Export/Import Updates!
Dar es Salaam (TZDAR), Dar es Salaam, Tanzania

Dar es Salaam

Dar es Salaam (TZDAR), Dar es Salaam, Tanzania
ADDRESS
Tanzania Ports Authority (TPA), P. O. Box 1130, Dar es Salaam, Tanzania
EMAIL
Text Link
pmdsm@ports.go.tz
FAX
255 22-2113646
CORPORATE OFFICE
Sokoine Dr, Dar es Salaam, Tanzania
ANNUAL CARGO TONNAGE
10 million tonnes
ANNUAL CONTAINER VOLUME
9,619,876 TEUs

Requirements to ship to the ports

Importers in Tanzania are required to establish whether or not the goods to be imported are subject to Pre-Shipment Verification of Conformity (PVoC). In general, any shipment valued at over USD 5,000 is subject to PVoC. Some goods are exempt from PVoC. 1.2 percent of FOB value must be paid to a designated commercial bank.

Importers must provide full contact details of actual suppliers.

Military items are not accepted for import without prior approval by Line or Operations Manager.

About the port

Dar es Salaam is the main port of Tanzania. It handles almost 95% of the country’s international trade. The International Association of Ports and Harbours (IAPH) lists the port as the 4th largest port in the African continent operating on the Indian Ocean coastline.

Handling

The port’s 2,600 meter-long quay is bifurcated into - container terminal, grain terminal, general cargo terminal, oil terminal, and storage yard. It is also equipped with different types of boats to support shipping operations and navigation aids, and equipment to handle containers and general cargo. The port has a capacity to handle 3.1 million tonnes of general cargo, 9,619,876 TEUs and 6 million tonnes of liquid cargo.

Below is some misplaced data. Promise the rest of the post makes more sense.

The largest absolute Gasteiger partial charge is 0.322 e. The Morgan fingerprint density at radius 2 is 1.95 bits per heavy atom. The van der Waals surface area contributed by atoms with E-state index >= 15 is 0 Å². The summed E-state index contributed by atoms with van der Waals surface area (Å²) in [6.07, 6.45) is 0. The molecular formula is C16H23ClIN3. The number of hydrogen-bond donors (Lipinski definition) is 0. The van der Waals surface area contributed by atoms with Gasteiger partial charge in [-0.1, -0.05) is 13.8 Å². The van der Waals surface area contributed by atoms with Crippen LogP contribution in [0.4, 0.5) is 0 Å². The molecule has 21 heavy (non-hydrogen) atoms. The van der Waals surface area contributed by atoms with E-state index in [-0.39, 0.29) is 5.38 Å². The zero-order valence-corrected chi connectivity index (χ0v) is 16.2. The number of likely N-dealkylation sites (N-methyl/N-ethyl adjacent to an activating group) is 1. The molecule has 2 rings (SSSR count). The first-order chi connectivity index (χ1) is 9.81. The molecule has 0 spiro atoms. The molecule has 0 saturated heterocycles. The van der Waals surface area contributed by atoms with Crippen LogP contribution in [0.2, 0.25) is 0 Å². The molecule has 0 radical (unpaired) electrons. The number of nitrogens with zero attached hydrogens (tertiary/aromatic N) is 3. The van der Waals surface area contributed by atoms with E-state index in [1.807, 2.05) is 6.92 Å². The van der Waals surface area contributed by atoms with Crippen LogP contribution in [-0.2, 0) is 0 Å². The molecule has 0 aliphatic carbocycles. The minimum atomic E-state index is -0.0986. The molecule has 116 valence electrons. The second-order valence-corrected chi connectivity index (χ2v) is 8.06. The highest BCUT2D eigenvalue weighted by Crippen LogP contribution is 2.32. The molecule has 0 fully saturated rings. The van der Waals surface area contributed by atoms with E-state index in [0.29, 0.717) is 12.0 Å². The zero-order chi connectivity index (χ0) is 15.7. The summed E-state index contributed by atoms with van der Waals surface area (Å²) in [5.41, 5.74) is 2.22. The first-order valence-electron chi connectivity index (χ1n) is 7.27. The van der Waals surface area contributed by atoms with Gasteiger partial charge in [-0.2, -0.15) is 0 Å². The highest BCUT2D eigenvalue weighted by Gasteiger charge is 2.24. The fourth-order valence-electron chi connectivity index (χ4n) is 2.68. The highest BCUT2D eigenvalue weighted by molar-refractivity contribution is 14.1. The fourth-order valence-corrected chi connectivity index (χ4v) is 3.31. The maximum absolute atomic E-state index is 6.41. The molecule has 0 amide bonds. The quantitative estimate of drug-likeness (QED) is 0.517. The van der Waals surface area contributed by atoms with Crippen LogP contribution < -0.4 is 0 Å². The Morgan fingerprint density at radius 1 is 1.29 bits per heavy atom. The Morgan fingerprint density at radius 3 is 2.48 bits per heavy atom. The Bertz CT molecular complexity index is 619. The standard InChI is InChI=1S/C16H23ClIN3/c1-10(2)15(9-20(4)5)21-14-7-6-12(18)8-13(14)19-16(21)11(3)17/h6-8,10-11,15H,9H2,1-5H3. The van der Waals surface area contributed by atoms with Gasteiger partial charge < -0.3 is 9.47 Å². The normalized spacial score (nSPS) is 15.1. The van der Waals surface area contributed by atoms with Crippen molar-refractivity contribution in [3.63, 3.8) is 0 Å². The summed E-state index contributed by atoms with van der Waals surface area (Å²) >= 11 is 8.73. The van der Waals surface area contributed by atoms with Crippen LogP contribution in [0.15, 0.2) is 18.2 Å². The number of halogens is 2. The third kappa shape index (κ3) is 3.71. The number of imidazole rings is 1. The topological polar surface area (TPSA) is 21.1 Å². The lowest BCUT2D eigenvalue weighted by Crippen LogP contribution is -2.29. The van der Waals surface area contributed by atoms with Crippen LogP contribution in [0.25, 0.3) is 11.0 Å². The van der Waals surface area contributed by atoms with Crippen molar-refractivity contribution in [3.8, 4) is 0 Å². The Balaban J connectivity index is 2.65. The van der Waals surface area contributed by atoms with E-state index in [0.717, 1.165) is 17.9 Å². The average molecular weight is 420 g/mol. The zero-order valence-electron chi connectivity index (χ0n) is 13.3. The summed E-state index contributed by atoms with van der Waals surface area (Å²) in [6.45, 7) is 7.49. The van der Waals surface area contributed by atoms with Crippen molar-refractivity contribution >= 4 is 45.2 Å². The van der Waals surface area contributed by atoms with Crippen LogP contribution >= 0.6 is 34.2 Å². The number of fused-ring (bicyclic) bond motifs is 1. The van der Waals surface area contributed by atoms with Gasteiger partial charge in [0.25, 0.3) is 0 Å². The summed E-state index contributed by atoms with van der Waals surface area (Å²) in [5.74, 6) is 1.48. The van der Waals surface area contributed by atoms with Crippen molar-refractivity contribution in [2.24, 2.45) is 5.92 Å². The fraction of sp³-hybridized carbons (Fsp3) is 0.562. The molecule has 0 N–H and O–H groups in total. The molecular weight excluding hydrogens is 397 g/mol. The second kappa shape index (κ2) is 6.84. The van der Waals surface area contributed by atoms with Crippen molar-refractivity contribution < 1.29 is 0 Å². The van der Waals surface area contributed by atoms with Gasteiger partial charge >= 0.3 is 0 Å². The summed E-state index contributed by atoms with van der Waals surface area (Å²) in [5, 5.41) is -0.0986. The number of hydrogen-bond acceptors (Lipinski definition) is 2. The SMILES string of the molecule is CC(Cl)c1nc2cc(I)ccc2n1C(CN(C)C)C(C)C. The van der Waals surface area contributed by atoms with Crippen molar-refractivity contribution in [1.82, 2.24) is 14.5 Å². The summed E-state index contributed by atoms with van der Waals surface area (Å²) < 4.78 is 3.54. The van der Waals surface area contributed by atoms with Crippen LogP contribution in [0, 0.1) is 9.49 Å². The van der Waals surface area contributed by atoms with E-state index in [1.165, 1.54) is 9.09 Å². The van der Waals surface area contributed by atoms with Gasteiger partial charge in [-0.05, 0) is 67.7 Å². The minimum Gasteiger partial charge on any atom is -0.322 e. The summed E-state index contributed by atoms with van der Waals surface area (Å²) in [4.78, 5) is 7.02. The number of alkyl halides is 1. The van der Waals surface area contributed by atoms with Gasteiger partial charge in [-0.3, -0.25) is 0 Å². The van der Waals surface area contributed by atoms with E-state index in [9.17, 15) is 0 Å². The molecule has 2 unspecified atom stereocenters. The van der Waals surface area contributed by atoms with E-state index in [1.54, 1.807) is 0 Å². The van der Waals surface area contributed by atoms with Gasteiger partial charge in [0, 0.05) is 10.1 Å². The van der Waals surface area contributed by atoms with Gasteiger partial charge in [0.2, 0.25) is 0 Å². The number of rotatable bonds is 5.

History

Initially known as Mzizima, the port was given its present name - Dar Es Salaam, by Sultan Sayyid Maji, Sultan of Zanzibar, in the year 1866. It experienced a short period of stagnation after the Sultan’s death in 1870. In 1887, the port operations were revived by the German East Africa Company which started a based there. Today, it is the main port of Tanzania.

Importance

Dar Es Salaam port provides access to international shipping trade to landlocked countries like Zambia, Rwanda, Malawi, Uganda, and Democratic Republic of Congo. It links the trade routes between Middle East, Far East, Australia, Europe, and America and between Central and East Africa.